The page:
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Low-income and fixed-income Americans may bear the brunt of President Trump's newly announced tariffs on Mexican goods, AP reports.
The big picture: Trump announced last week that he plans to levy a 5% tax on Mexican imports, increasing that number up to 25% in the ensuing months if Mexico does not address the flow of immigrants at the southern border. As the cost of everyday goods rises, low- and fixed-income households are expected to take the biggest hit. Meanwhile, more well-off households may be unaffected by the incremental increase in costs.
- Lower-income individuals would be hard hit because:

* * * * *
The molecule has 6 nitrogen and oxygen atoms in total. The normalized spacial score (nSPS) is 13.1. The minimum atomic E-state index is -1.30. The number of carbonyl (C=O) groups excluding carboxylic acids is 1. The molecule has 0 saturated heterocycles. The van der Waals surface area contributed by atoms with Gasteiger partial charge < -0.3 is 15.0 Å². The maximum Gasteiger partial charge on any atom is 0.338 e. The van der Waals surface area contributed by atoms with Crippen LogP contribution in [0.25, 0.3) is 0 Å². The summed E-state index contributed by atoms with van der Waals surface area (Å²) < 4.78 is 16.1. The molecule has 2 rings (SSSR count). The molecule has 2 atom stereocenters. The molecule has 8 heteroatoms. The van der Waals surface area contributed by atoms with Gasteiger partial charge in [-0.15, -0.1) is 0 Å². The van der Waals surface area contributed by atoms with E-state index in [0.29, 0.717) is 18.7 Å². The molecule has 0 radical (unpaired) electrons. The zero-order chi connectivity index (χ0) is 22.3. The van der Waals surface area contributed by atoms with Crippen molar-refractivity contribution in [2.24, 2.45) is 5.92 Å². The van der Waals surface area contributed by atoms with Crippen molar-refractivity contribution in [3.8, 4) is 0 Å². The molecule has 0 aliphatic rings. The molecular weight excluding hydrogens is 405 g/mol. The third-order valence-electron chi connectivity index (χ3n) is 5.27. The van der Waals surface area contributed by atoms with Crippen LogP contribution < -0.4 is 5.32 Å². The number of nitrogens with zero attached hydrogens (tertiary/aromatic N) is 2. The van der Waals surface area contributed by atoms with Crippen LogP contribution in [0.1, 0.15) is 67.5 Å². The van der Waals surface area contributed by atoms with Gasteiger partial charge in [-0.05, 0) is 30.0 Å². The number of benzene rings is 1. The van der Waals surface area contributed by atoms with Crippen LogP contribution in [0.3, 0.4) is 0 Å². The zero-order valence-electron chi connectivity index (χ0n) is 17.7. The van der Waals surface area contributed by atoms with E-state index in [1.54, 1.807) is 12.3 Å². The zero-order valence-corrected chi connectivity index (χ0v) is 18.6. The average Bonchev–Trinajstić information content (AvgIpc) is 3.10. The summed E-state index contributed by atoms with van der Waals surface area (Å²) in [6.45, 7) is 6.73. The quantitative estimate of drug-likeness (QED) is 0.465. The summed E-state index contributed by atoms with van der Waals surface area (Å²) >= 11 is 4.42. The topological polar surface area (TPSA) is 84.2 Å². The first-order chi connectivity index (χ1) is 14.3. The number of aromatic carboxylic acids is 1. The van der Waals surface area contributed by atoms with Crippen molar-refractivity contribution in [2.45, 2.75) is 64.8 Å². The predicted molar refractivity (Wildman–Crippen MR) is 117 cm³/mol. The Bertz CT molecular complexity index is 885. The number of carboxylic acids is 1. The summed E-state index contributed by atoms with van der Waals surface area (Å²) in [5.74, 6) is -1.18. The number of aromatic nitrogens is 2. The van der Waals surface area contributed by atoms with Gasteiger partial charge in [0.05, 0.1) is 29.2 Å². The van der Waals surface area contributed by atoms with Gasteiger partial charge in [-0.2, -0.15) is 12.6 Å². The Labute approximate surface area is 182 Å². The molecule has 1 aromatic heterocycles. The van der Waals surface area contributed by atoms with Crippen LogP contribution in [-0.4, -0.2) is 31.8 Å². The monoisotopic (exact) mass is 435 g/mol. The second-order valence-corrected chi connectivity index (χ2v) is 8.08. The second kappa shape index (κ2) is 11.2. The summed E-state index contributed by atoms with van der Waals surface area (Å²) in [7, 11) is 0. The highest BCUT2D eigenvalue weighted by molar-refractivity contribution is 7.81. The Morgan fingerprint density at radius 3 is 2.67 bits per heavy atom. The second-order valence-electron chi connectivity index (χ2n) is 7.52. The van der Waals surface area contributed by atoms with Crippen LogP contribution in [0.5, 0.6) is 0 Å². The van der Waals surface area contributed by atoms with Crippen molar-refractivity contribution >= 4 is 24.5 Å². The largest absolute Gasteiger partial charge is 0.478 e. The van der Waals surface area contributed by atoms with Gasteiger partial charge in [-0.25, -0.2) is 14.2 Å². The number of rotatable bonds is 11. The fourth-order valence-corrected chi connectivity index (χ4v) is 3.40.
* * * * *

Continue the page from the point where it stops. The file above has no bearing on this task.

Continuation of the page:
- This demographic generally spends the majority (if not entirety) of their incomes, while wealthier Americans are able to save or invest their money.
- Wealthier Americans are apt to spend on comforts that will not be tariffed. Those living closer to the poverty line spend a greater portion of their incomes on staples, including groceries and clothing — items that are often imported and therefore subject to tariffs.
- Despite the potential consequences, White House acting chief of staff Mick Mulvaney said Trump is "deadly serious" about the tariffs.
What's next: At a press conference with Prime Minister Theresa May on Tuesday morning, Trump said he expects the tariffs to take effect next week.